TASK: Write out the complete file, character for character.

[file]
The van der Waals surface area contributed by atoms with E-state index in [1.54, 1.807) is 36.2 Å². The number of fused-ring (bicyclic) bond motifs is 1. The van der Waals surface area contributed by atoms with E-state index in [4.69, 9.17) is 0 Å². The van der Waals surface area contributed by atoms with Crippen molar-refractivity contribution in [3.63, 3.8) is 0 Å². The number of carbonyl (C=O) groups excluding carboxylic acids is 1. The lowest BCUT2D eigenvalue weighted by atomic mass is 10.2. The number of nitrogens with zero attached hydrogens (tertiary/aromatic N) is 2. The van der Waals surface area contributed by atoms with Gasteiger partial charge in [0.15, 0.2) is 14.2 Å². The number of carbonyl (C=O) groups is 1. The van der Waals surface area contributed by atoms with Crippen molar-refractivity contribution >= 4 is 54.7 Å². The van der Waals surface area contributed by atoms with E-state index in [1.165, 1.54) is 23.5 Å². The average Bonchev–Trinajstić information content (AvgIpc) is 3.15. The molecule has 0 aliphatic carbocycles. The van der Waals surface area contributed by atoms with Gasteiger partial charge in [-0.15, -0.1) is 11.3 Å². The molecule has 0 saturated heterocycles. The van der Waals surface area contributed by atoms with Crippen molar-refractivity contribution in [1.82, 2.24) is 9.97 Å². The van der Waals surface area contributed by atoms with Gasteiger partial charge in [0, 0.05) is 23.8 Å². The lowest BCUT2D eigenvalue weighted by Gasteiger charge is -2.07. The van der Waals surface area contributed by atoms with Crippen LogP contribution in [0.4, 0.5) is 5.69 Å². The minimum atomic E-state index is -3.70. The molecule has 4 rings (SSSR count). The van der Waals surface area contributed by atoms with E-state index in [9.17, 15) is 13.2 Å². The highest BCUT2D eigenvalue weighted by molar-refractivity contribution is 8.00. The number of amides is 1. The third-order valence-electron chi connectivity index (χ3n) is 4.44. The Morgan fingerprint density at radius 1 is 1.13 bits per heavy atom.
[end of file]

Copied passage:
The van der Waals surface area contributed by atoms with E-state index in [1.54, 1.807) is 36.2 Å². The number of fused-ring (bicyclic) bond motifs is 1. The van der Waals surface area contributed by atoms with E-state index in [4.69, 9.17) is 0 Å². The van der Waals surface area contributed by atoms with Crippen molar-refractivity contribution in [3.63, 3.8) is 0 Å². The number of carbonyl (C=O) groups excluding carboxylic acids is 1. The lowest BCUT2D eigenvalue weighted by atomic mass is 10.2. The number of nitrogens with zero attached hydrogens (tertiary/aromatic N) is 2. The van der Waals surface area contributed by atoms with Gasteiger partial charge in [0.15, 0.2) is 14.2 Å². The number of carbonyl (C=O) groups is 1. The van der Waals surface area contributed by atoms with Crippen molar-refractivity contribution >= 4 is 54.7 Å². The van der Waals surface area contributed by atoms with E-state index in [1.165, 1.54) is 23.5 Å². The average Bonchev–Trinajstić information content (AvgIpc) is 3.15. The molecule has 0 aliphatic carbocycles. The van der Waals surface area contributed by atoms with Gasteiger partial charge in [-0.15, -0.1) is 11.3 Å². The molecule has 0 saturated heterocycles. The van der Waals surface area contributed by atoms with Crippen molar-refractivity contribution in [1.82, 2.24) is 9.97 Å². The van der Waals surface area contributed by atoms with Gasteiger partial charge in [0, 0.05) is 23.8 Å². The lowest BCUT2D eigenvalue weighted by Gasteiger charge is -2.07. The van der Waals surface area contributed by atoms with Crippen LogP contribution in [0.4, 0.5) is 5.69 Å². The minimum atomic E-state index is -3.70. The molecule has 4 rings (SSSR count). The van der Waals surface area contributed by atoms with E-state index in [9.17, 15) is 13.2 Å². The highest BCUT2D eigenvalue weighted by molar-refractivity contribution is 8.00. The number of amides is 1. The third-order valence-electron chi connectivity index (χ3n) is 4.44. The Morgan fingerprint density at radius 1 is 1.13 bits per heavy atom.